What's the surprising key to long-term remote working productivity?
People and Culture
In the early days of the COVID-19 pandemic, many employers were surprised by the productivity increases they saw from their teams when they made the shift to remote work. But there's evidence to suggest that those initial increases may have been temporary in nature.
Now, with the world opening back up, companies are debating the right time to return to an office environment ‒ if at all. A recent survey of technology leaders by TELUS International revealed that only 17% anticipate being back in the office full-time within the next six months.
While the ‘new normal’ continues to evolve, companies must have a strategy to stay ahead of long-term employee burnout. This includes investing in corporate culture and communication, cultivating compassion in their leaders, and encouraging and supporting self-care in workers.
Techniques to help remote teams avoid burnout
Addressing long-term burnout begins with understanding the different circumstances that individuals may be facing while working from home. "The remote environment likely contains more distractions and less oversight," says professor Glenn Dutcher, economics professor at Ohio University, who studies the effects of work environments. When working from home, it's harder to concentrate on mechanical activities like filing reports, as a repetitive job can quickly become a stressful one. Alternately, workers tend to focus better on creative tasks than they do on mundane ones when working remotely, he says.
In addition to daily work-related stress, some team members may also be saddled with navigating the complexities of childcare in an at-home environment. Many people may have difficulty finding a quiet space to work, or they may just simply miss their in-person work environments.
To address the void that many are feeling, TELUS International research suggests that culture-building activities that help employees connect and continue to develop themselves are critical. To build culture in a remote work environment, 68% of employees want virtual workshops and continued learning opportunities. Continued weekly staff meetings and one-on-ones with managers are important to 66% of respondents, and schedule flexibility remains a priority for 65% of people.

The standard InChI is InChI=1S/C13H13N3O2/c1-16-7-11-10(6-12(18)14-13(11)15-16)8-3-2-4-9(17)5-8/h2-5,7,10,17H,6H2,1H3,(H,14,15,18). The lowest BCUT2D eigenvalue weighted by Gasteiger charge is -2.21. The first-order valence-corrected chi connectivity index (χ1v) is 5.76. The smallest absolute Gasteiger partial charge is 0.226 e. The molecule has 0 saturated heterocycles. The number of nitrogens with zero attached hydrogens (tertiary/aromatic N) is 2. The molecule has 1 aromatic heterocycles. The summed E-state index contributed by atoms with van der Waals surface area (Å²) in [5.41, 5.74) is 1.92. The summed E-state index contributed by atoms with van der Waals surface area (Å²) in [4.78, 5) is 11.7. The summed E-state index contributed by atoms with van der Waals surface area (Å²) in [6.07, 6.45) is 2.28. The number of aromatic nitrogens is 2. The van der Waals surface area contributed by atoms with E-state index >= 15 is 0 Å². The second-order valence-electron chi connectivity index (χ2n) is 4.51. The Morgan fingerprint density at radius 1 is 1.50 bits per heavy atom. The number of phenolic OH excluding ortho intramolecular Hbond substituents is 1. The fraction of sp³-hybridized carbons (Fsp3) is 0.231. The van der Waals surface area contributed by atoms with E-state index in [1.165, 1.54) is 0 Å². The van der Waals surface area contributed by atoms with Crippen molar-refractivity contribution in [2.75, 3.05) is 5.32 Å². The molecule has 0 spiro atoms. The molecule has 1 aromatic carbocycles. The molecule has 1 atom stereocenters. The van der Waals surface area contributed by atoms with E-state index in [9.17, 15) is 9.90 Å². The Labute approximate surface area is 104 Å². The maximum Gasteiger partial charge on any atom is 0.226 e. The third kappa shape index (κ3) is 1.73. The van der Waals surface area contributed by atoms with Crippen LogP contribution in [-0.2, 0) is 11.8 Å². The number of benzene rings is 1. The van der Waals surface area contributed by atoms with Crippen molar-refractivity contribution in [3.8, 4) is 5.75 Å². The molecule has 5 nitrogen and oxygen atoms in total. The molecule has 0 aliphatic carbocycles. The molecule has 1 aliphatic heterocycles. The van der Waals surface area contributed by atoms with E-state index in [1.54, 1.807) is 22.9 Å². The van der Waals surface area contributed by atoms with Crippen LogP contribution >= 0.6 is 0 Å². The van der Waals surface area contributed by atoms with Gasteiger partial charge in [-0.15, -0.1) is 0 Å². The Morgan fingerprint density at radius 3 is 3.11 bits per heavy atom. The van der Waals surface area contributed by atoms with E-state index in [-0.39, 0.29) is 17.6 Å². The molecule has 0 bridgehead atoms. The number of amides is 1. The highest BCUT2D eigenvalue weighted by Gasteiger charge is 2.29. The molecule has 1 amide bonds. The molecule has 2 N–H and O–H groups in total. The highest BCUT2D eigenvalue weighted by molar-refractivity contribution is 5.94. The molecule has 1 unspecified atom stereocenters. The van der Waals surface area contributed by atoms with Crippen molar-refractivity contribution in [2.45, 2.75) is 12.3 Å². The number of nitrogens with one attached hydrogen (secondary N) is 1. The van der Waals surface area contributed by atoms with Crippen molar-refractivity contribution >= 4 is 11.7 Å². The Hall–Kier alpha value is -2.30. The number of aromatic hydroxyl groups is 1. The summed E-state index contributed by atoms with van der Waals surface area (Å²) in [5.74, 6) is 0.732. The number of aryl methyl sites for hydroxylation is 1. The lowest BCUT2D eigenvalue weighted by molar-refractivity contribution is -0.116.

Two-way communication can help team members and organizations better cope with pandemic-related changes. For instance, some companies circulate small, informal surveys to gauge changes in employee sentiment and seek real-time employee feedback. Based on those survey results, HR teams may offer ongoing guidance on self-care, safety and health resources.
How to build compassion in leaders and employees
Training, development and communication programs can help stave off employee burnout by helping team members stay engaged and making them feel cared for.
Still, nearly everyone is experiencing challenges and hardships that a positive attitude simply can't fix. That's why an increasing number of workplace culture experts suggest developing another important skill: compassion — toward ourselves and toward our friends, relatives and colleagues.
For a long time, the idea of developing compassion was relegated to self-help books and religious texts. Now, compassion has found its way into business schools as a way to infuse a more caring culture into organizations.
"We cultivate compassion by creating in ourselves and in our teams and organizations the capacity for noticing suffering, interpreting suffering generously, feeling empathetic concern and acting to alleviate the suffering," says Jane Dutton, University of Michigan professor and co-author of Awakening Compassion at Work.
Other than simply noticing suffering, Dutton says it's important to create safe spaces, or safe times, for people to share their experiences and challenges. She says it's particularly important for leaders to model compassionate behavior by disclosing their own sources of pain, anxiety, fear and loss. This activity helps foster "empathetic concern," where individuals put themselves in other peoples' shoes and try to authentically understand their experiences.
How compassionate teams will face the new normal
It's nearly impossible to understand someone else's experience — or feel compassion for them — without communication.
Dutcher studies teamwork across a variety of circumstances, and he says people often believe remote workers don't work as hard, an idea that can breed contempt among colleagues. He says tackling this head on requires consistent communication —not only about the stresses they are facing, but also about the specific contributions they're making to the overall team's work. These missives shouldn't only come from employees; people in managerial and senior positions should also openly communicate this information.
Understanding someone else's experience and showing empathy is a skill that transcends the pandemic. Leaders that acknowledge suffering and offer simple kindness to team members create better relationships, decrease burnout and may even help their teams perform better, says Dutton.
For example, sending notes of encouragement that acknowledge that things are difficult or hard to bear can make a huge difference to people struggling at home or at work. "Remember that actions do not have to be big to be healing to others," says Dutton.
As compassionate interactions become commonplace and part of your company's DNA, you will create a more positive cultural environment where employees can thrive and even innovate to deliver differentiated customer service—despite challenging external circumstances. Combined with conscious culture-building activities and meaningful learning opportunities, compassion may hold the key to sustained productivity and better performance regardless of workplace environment.